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Why Universities which try to GO PAPERLESS are often making it hard for older and disabled

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I'm about 49 years old but in today's economy I plan to work at least 30 or more years. So, I decided to apply for a doctorate. I was accepted but over the past 15 years universities have tried to go paperless. It is overkill and dehumanizing--not to mention unfair for older, new, and disabled students.

Dear Chronicle of Higher Education and those Concerned with Bad Trend,

I am listening to the following discussion online about the benefits and deficits of universities going paperless over the past decade.


This is a discussion entitled, "' The Paperless University: Myth or Reality" -- panel discussion, 2-21-07". [1] It was recorded at SUNY at Fredonia over 4 years ago and was done in podcast form initially. [2]

The object of my letter here is to focus on why the University of Kansas and Other Universities who attempt or try to GO PAPERLESS are, in many cases, making it very hard for older and disabled students to study. The main problem for us older and disabled students is caused by the fact that the university is trying to go paperless-to-the-extreme. In doing so, the best-rules and best-practices of multiple learning intelligences and styles are ignored in a variety of cases and the process does not allow for better over-all catering to individual students' (personal) issues. For example, disabled and elderly students might have difficulty in sitting and learning the ins-and-outs of new technologies than other younger students. [3] (I won't even mention in too much detail how much more often one has to print out material at home--i.e. so, that the paperless-university-on-campus becomes just as paper-heavy-as-ever--but at home because now the consumer, customer or student has to print out the data, forms, or readings in order to study the material for hours on end. )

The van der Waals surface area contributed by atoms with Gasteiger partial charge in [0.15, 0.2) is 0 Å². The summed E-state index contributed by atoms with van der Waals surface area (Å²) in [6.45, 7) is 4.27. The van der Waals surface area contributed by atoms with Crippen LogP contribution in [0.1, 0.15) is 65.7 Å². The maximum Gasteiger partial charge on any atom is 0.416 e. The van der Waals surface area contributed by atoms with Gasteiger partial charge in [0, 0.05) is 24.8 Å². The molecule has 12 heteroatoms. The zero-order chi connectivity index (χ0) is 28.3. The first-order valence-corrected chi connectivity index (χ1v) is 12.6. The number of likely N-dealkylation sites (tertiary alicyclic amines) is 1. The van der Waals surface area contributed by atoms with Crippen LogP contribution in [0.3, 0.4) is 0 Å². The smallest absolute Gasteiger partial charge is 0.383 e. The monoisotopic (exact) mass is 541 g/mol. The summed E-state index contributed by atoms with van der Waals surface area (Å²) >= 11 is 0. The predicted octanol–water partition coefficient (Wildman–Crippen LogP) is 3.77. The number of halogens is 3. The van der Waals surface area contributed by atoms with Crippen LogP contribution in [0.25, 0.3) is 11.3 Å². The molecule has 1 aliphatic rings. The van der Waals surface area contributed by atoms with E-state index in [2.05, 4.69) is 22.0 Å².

I am a returning (but aging) student to the University of Kansas who suffers from a variety of health issues, including (1) adult attention deficit, (2) chronic fatigue syndrome, (3) fibromyalgia, (4) sleep apnea, (5) TMJ arthritis, and (6) suffer already 20 years from bad back and neck pain. These and other ailments have been diagnosed by physicians, experts, and university psychometric diagnostics over the recent decades. It is quite difficult for me to sit and carefully go over details online. Thank goodness that books and articles can be printed out! Alas, often things, like Graduate Student Handbooks are too big to print out, but are often impossible to get hold of in a timely manner. (Similarly, other materials, like next semester's course offerings at KU are not easy to obtain in soft paperback print either--unless one is in Lawrence already and can drive and pick up that material on ones own..)

Despite all the aforementioned distracting physical issues and pains in my life, I have continued to teach full-time most of the past 26 years--and have done so in some 10 different countries around the world. Moreover, I should note, during the last four years, I have twice enrolled in online courses to renew my Kansas State Department of Education (grades 7-12) certification.

Naturally, in order for me to take these online courses through KU's distance learning department, I had to have access to a computer and had to be trained by distance learning staff and help desks as (a) how to enroll online, (b) how to pay for my courses on-line, and (c) how to access a variety of online locations, downloads, visuals, and assignments. Early on, I often had contact staff online or via email for help when I had trouble accessing material for my course and assignments.

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KEVIN STODA-has been blessed to have either traveled in or worked in nearly 100 countries on five continents over the past two and a half decades.--He sees himself as a peace educator and have been-- a promoter of good economic and social development--making-him an enemy of my homelands humongous DEFENSE SPENDING and its focus on using weapons to try and solve global (more...)

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